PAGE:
The so-called “gig economy” is here to stay. According to the Bureau of Labor Statistics, about 10.6 million workers cite contract work as their primary source of income. And nearly all of these workers are going to have to retire eventually. Furthermore, with the IRS planning to focus more on tax compliance for gig economy workers, many of these gig economy workers will soon be looking for some tax deductions to shelter some of that income that they are redirecting to retirement savings. For those gig economy workers, the Self-Directed Solo 401(k) is a potent option.
The Self-Directed Solo 401(k) is a defined contribution small business retirement plan specifically designed for sole proprietorships and small businesses with just one employee – the owner, or the owner and his or her spouse.
These plans allow gig economy workers to shelter substantial amounts of income through tax-deferred contributions. The worker, acting as his or her own employer, can shelter even more income from taxes via employer “matches.”
Normally, contributions to these Self-Directed Solo 401(k) plans are tax deferred, and the money within them grows tax-deferred, as well, until retirement. There is no current tax liability for dividend income, capital gains or rental income from real estate 401(k)s.
When the account owner/beneficiary takes money out, it’s counted as ordinary income tax. Withdrawals prior to age 59 ½ are subject to a 10 percent early withdrawal penalty, except for those leaving the work force who are age 55 or older.
Unlike IRAs, Self-Directed Solo 401(k)s do not really have specific exemptions for “hardship withdrawals” that allow workers to escape the 10 percent early withdrawal penalty. But they do have other benefits that are very useful to gig economy workers and their families:
- Much higher contribution limits.
- Expanded asset protection. The IRS can levy an IRA. But even the IRS cannot crack open a 401(k) account, which is technically not the beneficiary’s asset. These funds are held in trust for the beneficiary – an important distinction.
- Greater creditor protection
- Self-Directed Solo 401(k) plans can be designed to allow loans from the plan, which you can use any way you see fit. You just have to repay the loan, or it will be considered a distribution and subject to applicable taxes and penalties.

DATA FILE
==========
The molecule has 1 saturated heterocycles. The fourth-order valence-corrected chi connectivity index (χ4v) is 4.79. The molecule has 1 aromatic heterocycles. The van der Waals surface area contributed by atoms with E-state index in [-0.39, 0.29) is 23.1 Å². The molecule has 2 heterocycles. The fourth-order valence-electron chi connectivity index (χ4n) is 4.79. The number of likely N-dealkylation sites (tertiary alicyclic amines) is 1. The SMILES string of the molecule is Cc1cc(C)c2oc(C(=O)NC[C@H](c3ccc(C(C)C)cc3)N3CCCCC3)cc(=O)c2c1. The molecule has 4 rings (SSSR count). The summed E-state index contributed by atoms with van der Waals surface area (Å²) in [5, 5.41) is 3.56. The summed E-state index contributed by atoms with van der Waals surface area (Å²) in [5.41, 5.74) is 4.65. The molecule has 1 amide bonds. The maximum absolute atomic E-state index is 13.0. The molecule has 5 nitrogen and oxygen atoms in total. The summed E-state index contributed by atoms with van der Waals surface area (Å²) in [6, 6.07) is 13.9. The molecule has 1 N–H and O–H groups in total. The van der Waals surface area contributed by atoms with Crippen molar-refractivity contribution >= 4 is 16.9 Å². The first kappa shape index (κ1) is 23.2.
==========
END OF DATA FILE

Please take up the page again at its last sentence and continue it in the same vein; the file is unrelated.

For those interested in self-directed retirement investing, which enables investors to leverage the tax advantages of retirement accounts in a wide variety of alternative asset classes, the Self-Directed Solo 401(k) is an ideal choice for these workers– especially for real estate fans. The Self-Directed Solo 401(k) is the only tax-advantaged account that can shelter investors from unrelated debt-financed income tax. This tax is generally applicable to IRAs in which the investor has employed leverage to buy assets. Income and gains are taxable in IRAs to the extent they are attributable to borrowed funds. But the 401(k) structure is different. This particular tax is not applicable. So, if you have a mortgage on some real estate within your 401(k), you can shelter the entirety of the income and capital gains from this tax, and allow all of it to continue to compound, tax deferred.
Self-Directed Roth 401(k)s
The Self-Directed Solo 401(k) also supports a Roth option. This means your contributions are after tax – but all the subsequent growth is tax free, provided you leave the assets in place at least five years. Employer matching contributions are still treated on a tax-deferred basis, but all of your own employee contributions can compound tax free until retirement – and you can even pass them on to the next generation.
Can you qualify for a Self-Directed Solo 401(k)?
If you are a gig economy worker or small business owner, you qualify for a Self-Directed Solo 401(k) if you have income from that business, and if you have no full-time employees other than yourself and your spouse.
Self-Directed Solo 401(k) contribution limits
Self-Directed Solo 401(k) plans potentially allow you to shelter up to $56,000 in income from current taxation.
- Elective deferrals up to 100% of compensation (“earned income” in the case of a self-employed individual) up to the annual contribution limit:
- $19,000 in 2019, or $25,000 in 2019 if age 50 or over; plus
- Employer contributions up to:
- 25% of compensation as defined by the plan, or
- Self-employed individuals have to make a few extra calculations to account for the effect of Social Security taxes. See this IRS page for details.
Of course, as your own employer, you can set your employer contribution level to whatever you want, and can afford, up to plan limits.